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The Fishermen of Gaza

Contributed by This Week In Palestine on 17.06.2006:

By Arturo Avendaٌno

The year he turned 103, his great granddaughter Dina was born, bringing the number of his children, grandchildren and great grandchildren to 132. “They are an ocean of life,” asserted with a steady voice Mohammad Abdallah Arafat Abu Hassira, a man of the sea who was born in Gaza in 1901 and who witnessed the last days of the Ottoman Empire in historical Palestine.

“The Turks took a lot of men to fight in their Empire’s wars. I remember that time as a black period in my life, a life of hunger and difficulties,” said the centenarian in his neighbourhood of cramped houses and narrow streets, where most of the people living there are Abu Hassira’s family. They look at their father, grandfather or great grandfather wearing the traditional black linen cape’s abaya, as he continues, “After the Turks, the British came here. Soldiers in red horses brought food to distribute among the people, but shortly afterwards they started to act as occupiers, banning the export of oranges, which at that time was the most important Palestinian product. I started working when I was a child, loading barley on British ships ? just like my father. First they paid me a quarter of a man’s salary, later half a salary; after that I received a full salary and by then I was the chief of the fishermen.”

At that time fishermen did not have boats. They fished with nets from the seashore and the boats were used to transport cargo to and from the ships coming from abroad. There were sailing or rowing boats with a capacity of four to ten people. There were few fishermen in Gaza at the time.

Abu Hassira remembers that in 1948, when the first refugees arrived, he was in Khan Younis hunting “fer” birds, the kind that traverses the sea during the migratory season. The refugees came in a bad condition and had no place to sleep. He took some to his house and others to the mosque. There, with the sails of the boats they divided the space into small rooms for the refugee families that came from Jaffa, Ishdud and Asqalan, called now Ashqelon by the Israelis.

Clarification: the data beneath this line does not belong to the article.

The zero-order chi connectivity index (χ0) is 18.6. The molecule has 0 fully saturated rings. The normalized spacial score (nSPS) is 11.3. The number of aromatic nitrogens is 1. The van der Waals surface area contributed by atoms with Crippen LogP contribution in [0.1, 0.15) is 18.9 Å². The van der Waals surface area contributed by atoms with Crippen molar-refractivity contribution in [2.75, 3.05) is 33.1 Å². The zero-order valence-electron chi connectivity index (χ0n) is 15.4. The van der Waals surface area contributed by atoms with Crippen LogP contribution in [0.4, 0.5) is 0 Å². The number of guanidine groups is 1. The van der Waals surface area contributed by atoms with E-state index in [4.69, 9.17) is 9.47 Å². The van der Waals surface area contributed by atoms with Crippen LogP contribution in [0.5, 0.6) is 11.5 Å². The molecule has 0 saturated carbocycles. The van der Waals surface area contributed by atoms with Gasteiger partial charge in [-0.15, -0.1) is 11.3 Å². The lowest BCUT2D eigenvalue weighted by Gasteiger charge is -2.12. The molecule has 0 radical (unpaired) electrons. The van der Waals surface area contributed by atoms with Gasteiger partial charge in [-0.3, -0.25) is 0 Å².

When the Israeli army entered Gaza in 1967, Abu Hassira and his colleagues were loading oranges at the port. With the Israeli occupation, the sailing limits were changed. Nowadays it is not possible to go further than Der El-Balah, where the settlements of Gush Katif are, which is less than half of Gaza?s shoreline. During Turkish times the sea was open, from Ras Annaqura, next to Lebanon in the north to Port Sa?id, Egypt, in the south.

In the village of Der El-Balah, other fishermen confirm Abu Hassira’s words about the sea’s limits, and start relating stories and events in a confusion of jumbled voices. Nizar Ayyash has been working the sea in front of Der El-Balah for 36 years and where he lives with his nine children in the family?s house that is shared with his brothers. Ayyash relates that, “Until today, Israeli fishing restrictions are from three to six nautical miles, where fish is scarce. There, I can only fish sardines.”

In the Oslo agreement of 1994, Gaza’s fishing limits were established at 20 nautical miles, but in practice Israel restricted the area to 12 miles. “Fishes migrate or try to find deep waters of 200 metres, where they feel more comfortable and it would seem that the biggest fishes look at us, fishermen, as if the nautical siege were a net that catches us,” continues Ayyash. It is already three years since a complete ban on fishing towards the border with Egypt, off southern Der El-Balah and off the coasts of Rafah and Khan Younis was imposed.